NHS licenses Sun's Java Desktop System

The National Health Service (NHS) has purchased 5,000 licenses for Sun Microsystems Java Desktop System (JDS) as an alternative...

The National Health Service (NHS) has purchased 5,000 licenses for Sun Microsystems Java Desktop System (JDS) as an alternative to Windows, in a move that could potentially open the door for greater use of the open-source software by the health department.

The NHS is implementing a £5bn programme to upgrade its ailing IT infrastructure. It began evaluating the potential use of Sun's open-source desktop system in December last year.

JDS includes the company's StarOffice productivity suite, a Gnome desktop and the Mozilla web browser which Sun has touted as a comprehensive open-source alternative to Microsoft Windows.

The NHS' National Programme for IT confirmed this week that it had licensed JDS for "tactical deployments" within the health care service, adding that it deemed JDS a viable desktop alternative for certain types of user communities.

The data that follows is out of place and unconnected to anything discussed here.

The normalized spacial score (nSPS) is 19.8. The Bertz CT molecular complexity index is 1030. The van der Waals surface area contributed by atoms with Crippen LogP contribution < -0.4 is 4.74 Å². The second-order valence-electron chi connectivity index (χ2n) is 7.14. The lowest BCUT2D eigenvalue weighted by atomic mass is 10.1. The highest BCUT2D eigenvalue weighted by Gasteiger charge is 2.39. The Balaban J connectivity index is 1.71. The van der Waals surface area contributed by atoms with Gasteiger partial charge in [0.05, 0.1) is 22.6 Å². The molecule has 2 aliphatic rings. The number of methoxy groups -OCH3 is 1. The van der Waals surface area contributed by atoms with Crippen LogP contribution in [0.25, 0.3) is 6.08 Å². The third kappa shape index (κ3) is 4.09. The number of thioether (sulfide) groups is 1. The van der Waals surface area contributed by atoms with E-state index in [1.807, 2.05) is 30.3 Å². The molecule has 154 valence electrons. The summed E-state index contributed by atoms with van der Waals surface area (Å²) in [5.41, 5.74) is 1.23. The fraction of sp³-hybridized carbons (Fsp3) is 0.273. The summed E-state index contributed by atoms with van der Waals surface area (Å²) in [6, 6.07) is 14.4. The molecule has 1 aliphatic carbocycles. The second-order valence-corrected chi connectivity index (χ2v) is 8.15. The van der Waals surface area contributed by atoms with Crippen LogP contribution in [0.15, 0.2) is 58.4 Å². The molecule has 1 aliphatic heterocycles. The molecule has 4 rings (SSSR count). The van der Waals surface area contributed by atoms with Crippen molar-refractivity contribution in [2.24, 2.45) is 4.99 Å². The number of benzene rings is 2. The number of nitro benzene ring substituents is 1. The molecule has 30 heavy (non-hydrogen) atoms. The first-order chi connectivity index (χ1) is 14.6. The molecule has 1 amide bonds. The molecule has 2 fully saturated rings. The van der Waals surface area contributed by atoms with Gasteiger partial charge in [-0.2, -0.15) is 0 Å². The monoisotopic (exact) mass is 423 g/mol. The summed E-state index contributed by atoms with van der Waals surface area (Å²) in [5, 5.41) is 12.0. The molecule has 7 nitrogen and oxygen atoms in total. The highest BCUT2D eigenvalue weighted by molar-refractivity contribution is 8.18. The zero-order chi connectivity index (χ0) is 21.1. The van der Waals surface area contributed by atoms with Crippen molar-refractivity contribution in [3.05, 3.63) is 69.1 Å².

An NHS representative could not elaborate on exactly where in the agency's sprawling system, incorporating tens of thousands of users, the software would be deployed.

A Sun representative said that details of the deployment were still being discussed. Financial details of the deal were not disclosed.

The JDS adoption comes while the NHS awaits approval from the UK's treasury department on a recent agreement to license Microsoft's desktop software. Details of that agreement have not been released. Microsoft is deeply involved in the national programme through its health partner in the UK, iSoft.

National programme chief technology officer Duncan McNeil has waxed positive on the merits of open source. McNeil said he continues to view the use of open-source software and open systems architecture as "a key way of achieving best value and systems interoperability in the future".

Sun's Java System is already being used as the enterprise infrastructure software supporting the NHS' Care Records Service.

Scarlet Pruitt writes for IDG News Service

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